Starring: Joe Thomas, Hammed Animashaun, Claudia O’Doherty
Director: Iain Morris
Running Time: 98 mins
The Festival is a British film about a group of friends who go to a music festival after graduating university, but things soon get out of hand once they arrive.
I generally find this brand of crude, moronic and chaotic juvenile comedy pretty hateful, and for the most part, that’s exactly what I thought of The Festival. With terrible humour, irritating characters and a story with absolutely no direction for the first two-thirds, it’s a real chore to endure, but if you manageto make it through, then you’ll be rewarded with a far more enjoyable final act, albeit one that’s still far from perfect.
Let’s start off with the first two acts, however, which are pretty much unbearable. The Festival comes from the team behind The Inbetweeners, so you know exactly what you’re in for with this film, and so proves the case as it spends an hour flinging unintelligent, basic and pointless ‘jokes’ at you while you’re somehow meant to be enjoying the loose-moralled world of a music festival.
From the beginning, the comedy is as crude and stupid as can be expected, and while it fortunately refrains from ever taking a mean-spirited approach, it’s certainly not a likable watch, as you follow a bunch of moronic characters that, for the first two-thirds of the movie at least, seem to have no redeeming qualities whatsoever (with the exception of the supporting characters played by Hammed Animashaun and Claudia O’Doherty).
In fact, while there’s very little to laugh at or even enjoy in the slightest for the first hour of the movie, its one saving grace is a little side quest that Animashaund and O’Doherty find themselves on. It’s a little less loud and a little less grotesque – albeit featuring irritatingly predictable comedy – but it makes for a really pleasant island of bearable watching in the midst of a sea of sheer idiocy.
The lead performance from Joe Thomas is whiney, irritating and simply moronic, and he does very little to make his character in any way endearing to you, rather acting in the most childish and idiotic manner in the hope that it will fit in with the film’s woeful cringeworthy vibes.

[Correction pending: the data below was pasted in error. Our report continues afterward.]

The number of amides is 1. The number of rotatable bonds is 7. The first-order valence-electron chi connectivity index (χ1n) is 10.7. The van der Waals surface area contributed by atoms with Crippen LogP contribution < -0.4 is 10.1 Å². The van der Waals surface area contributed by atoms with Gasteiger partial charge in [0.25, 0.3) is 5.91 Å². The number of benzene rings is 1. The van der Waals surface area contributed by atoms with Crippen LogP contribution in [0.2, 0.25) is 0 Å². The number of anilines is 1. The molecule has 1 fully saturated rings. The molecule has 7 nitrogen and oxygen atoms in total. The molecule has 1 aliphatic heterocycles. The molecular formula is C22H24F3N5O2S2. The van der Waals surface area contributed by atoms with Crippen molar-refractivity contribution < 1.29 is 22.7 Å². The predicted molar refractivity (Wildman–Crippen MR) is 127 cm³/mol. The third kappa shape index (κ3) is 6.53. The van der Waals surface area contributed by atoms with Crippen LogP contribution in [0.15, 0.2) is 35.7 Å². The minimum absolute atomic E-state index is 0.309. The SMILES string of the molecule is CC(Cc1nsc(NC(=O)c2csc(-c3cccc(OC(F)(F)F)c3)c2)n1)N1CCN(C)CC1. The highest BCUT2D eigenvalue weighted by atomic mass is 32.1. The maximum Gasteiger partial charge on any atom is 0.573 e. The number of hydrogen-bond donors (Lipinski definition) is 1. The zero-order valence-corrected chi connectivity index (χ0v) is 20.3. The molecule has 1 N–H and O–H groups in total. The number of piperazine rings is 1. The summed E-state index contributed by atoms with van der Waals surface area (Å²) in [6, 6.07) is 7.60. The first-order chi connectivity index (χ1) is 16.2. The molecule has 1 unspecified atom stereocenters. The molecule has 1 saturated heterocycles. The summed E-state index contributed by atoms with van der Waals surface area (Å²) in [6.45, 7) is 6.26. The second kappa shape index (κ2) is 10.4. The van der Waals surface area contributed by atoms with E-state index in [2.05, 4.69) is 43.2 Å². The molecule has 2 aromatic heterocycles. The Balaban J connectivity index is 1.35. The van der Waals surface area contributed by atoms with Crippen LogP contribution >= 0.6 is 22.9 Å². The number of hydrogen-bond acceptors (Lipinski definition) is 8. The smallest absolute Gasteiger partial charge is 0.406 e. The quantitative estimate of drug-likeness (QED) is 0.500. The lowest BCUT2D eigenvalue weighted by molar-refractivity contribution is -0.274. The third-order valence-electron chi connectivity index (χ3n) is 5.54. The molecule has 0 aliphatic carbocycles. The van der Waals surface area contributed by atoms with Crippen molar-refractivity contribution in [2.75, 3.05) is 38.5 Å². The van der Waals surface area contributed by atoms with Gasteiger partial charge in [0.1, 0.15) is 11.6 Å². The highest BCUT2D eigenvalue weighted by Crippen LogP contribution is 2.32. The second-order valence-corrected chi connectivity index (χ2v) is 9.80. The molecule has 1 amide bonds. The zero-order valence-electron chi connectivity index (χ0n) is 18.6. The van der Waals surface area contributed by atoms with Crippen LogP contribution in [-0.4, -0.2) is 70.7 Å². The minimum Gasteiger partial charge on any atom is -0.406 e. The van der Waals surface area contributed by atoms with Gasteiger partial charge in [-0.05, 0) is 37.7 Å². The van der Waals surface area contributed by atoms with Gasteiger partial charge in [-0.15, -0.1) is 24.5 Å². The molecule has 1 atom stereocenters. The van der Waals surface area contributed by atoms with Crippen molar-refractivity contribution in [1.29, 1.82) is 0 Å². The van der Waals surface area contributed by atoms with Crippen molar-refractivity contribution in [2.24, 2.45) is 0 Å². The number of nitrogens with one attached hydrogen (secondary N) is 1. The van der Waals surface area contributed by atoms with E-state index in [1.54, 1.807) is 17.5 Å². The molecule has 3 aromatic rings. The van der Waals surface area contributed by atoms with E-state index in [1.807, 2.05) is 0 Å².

Of course, if you’ve seen The Inbetweeners, you’ll understand that the main objective of this brand of comedy is to make you cringe and feel uncomfortable. However, there’s a difference between genuinely cringeworthy, awkward sitations and watching a bunch of people just act like morons for an hour and a half, and The Festival’s juvenile, basic comedy means that even its main intention falls flat throughout.
As a result, I hated almost every minute of the first hour of this movie, feeling that it was a real waste of my time, and even worse than the horrors of the likes of American Pie. Somehow, though, The Festival manages to salvage itself in the final act, with a far more enjoyable and at least bearable climax.
It’s amazing what a bit of direction to a story will do, because while the first hour is just a series of random mishaps at a music festival strung together, the final act brings a little bit of direction to proceedings, with the lead trio following a clear objective that gives the movie so much more structure and energy.
In that, the mishaps that happen along the way don’t feel quite as gratuitously moronic, but rather enjoyably ludicrous things the characters have to do to get to the final goal. I won’t say that the final act is in any way exciting or unpredictable, and even the comedy isn’t that much better, but as it tones down the sheer idiocy of the first two acts and gives a little bit of direction to the story, it means the film ends on a relative high note.
Overall, I wasn’t much impressed by The Festival, but things could have been a lot worse. With a painfully irritating, juvenile and directionless opening hour, it’s a horrible watch that feels like a terrible waste of time, but the whole film is thankfully salvaged in the final act, where things become a little more sedate, and a little more structured, making for a brief period of genuine entertainment at the end of an exhaustingly annoying mess, and that’s why I’m giving The Festival a 5.4.